So back in the late 60’s, “The Internet” was in its infancy, several groups of technologists at various institutions were running a network called ARPANET. ARPANET eventually evolved into what we call the internet today. Systems connected to ARPANET, and todays Internet are each assigned an IP address, which is how other systems on the network communicate with it. Your computer has one, your phone has one, your fridge might have one, the web server I run that you’re reading this blog on has one. Some have several. The problem with IP addresses, is that the human brain generally doesnt remember numbers well. Sure, you can learn them. in fact I’ve known some network engineers that could practically recite the IP addresses of several systems on their network. But the average person needs something more friendly to remember. So early on the folks running ARPANET devised a way to maintain a “HOSTS” file, which mapped IP addresses to names. Every computer had a copy of one of these hosts files. The problem was keeping them in sync, and up to date. Thus, the Domain Name System (DNS) was born.
A DNS server is a system that resolves names to IP addresses. If your computer needs to get to www.undrground.org, it asks your local DNS server, probably run by your ISP. That DNS server asks the root servers who the authoritative server for my domain is, and directs it toward my DNS server. My DNS server responds with the IP address of my web server. That’s about as much detail as you’ll need to get the point. If my DNS server is offline, there’s a secondary DNS server which also resolves undrground.org. All domains need at least two DNS servers. You can have several. If you’re running a service that’s really important you might have 4 or 5 DNS servers on record. Twitter, for example, has four. So in twitters case, 3 of their 4 DNS servers could be unreachable, and you could still resolve twitter.com as long as one of their DNS servers is still reachable.
I wont got into too much detail and bore you with technical details, but you should hopefully get the sense that this system was designed with a decent amount of redundancy, and resilliency. I’ve been in IT since the 90’s, and I cant recall any point where DNS resolutions were offline due to some manner of failure, or attack. At least not globally. Until today.
The cloud, the cloud will save you
So, did your eyes glaze over reading that intro? Did you skim over it because it wasn’t all that interesting. I’m not offended, DNS is not the sort of innovative exciting work that any of us wants to do. It is however exceedingly important. So what do you do with an important, but mundane service? You pay someone else to do it! Right? We’re all getting sold on how we can’t possibly expect to do as good a job of hosting our own services as the big guys like Google and Microsoft can right? Why should you run something as mundane as DNS? You can pay Amazon pennies (like.. 50 of them per month) to host your domain. If it’s low traffic, you’ll probably get away with less than a dollar a month per domain name hosted on Amazon’s Route 53. What’s the alternative? Run a datacenter, with servers, and power, and cooling, and host DNS yourself? That sounds like a no-brainer right? A dollar a month, vs maintaining infrastructure to make sure people can resolve your domain name. Now of course there’s several degrees in-between self hosting and cloud hosting. You could pay a smaller hosting provider to host your domain. Maybe you have a friend who can do it, maybe you just depend on someone elses infrastructure to handle it.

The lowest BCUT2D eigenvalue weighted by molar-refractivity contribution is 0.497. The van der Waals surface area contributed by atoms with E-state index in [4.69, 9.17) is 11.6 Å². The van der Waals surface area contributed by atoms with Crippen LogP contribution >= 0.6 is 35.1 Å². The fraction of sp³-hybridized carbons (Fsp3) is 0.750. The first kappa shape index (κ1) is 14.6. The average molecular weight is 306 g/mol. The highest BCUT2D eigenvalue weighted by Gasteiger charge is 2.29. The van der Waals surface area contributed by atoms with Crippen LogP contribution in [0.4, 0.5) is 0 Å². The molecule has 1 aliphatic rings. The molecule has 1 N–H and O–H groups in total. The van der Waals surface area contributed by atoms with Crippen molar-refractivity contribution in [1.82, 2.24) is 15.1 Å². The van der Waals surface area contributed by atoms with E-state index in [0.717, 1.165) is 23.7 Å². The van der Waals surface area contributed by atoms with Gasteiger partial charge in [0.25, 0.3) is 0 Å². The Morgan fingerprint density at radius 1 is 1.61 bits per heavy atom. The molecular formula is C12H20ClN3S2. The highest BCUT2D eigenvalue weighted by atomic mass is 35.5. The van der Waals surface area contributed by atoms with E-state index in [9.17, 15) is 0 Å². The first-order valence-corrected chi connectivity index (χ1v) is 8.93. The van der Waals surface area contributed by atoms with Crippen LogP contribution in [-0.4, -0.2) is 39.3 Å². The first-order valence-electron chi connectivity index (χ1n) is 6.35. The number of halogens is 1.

To follow our earlier example, twitter (and many many other services), apparently pays Dyn to host their DNS. Dyn is a DNS provider who has been around for quite some time. Back in the day I used them to provide dynamic DNS for my dial-up connected linux box. We’re talking late 90’s. They’ve since grown into a major player in hosted DNS. For unknown reasons, today someone launched a DDOS attack against Dyn, bringing down many sites who use Dyn as their DNS provider. Now, these attacks didnt actually touch the web sites themselves, they just make it impossible for users to resolve the names, www.twitter.com, to the IP address that your device needs to actually connect to. I personally experienced this with twitter, paypal, and zmanda.
Do you see the problem here? We’ve traded resiliency for convenience. We’ve taken a core function of the internet, and handed it off to these big providers that host DNS, and they do a fine job of it, until they don’t. Today Dyn suffered what I’m sure we’ll find out was some record breaking DDOS, which took down enough of their services that resolution was affected. This is the sort of attack that is very difficult to predict, or defend against. The point is… It happened, and it can happen again.
So what do we do?
I really hate when some blogger pisses into the wind and makes all sorts of claims bout how horrible things are, but then does nothing to help suggest a solution. So what can we do about this? Well, personally, this gives me another arrow in my quiver in my continued opposition to moving core services to “cloud” providers. That’s not for everyone though. I have the skills to run these things, and I enjoy it, so of course that’s what I’m going to do. For some that’s a costly proposition. They need to hire someone who can handle it, or learn it themselves, so paying a provider to do it makes more sense. I’m not opposing that. You could pay me to do it. 😉 You could consider hosting your DNS with more than one provider. Primary at somewhere like Dyn for example, and secondary (or tertiary even) at Route 53. DNS is designed to have that level of separation. Now, it could be that if YOU are the target of the DDOS, you’ll still get taken down, but at least you’ve lessened your chances of becoming a casualty in someone else’s war.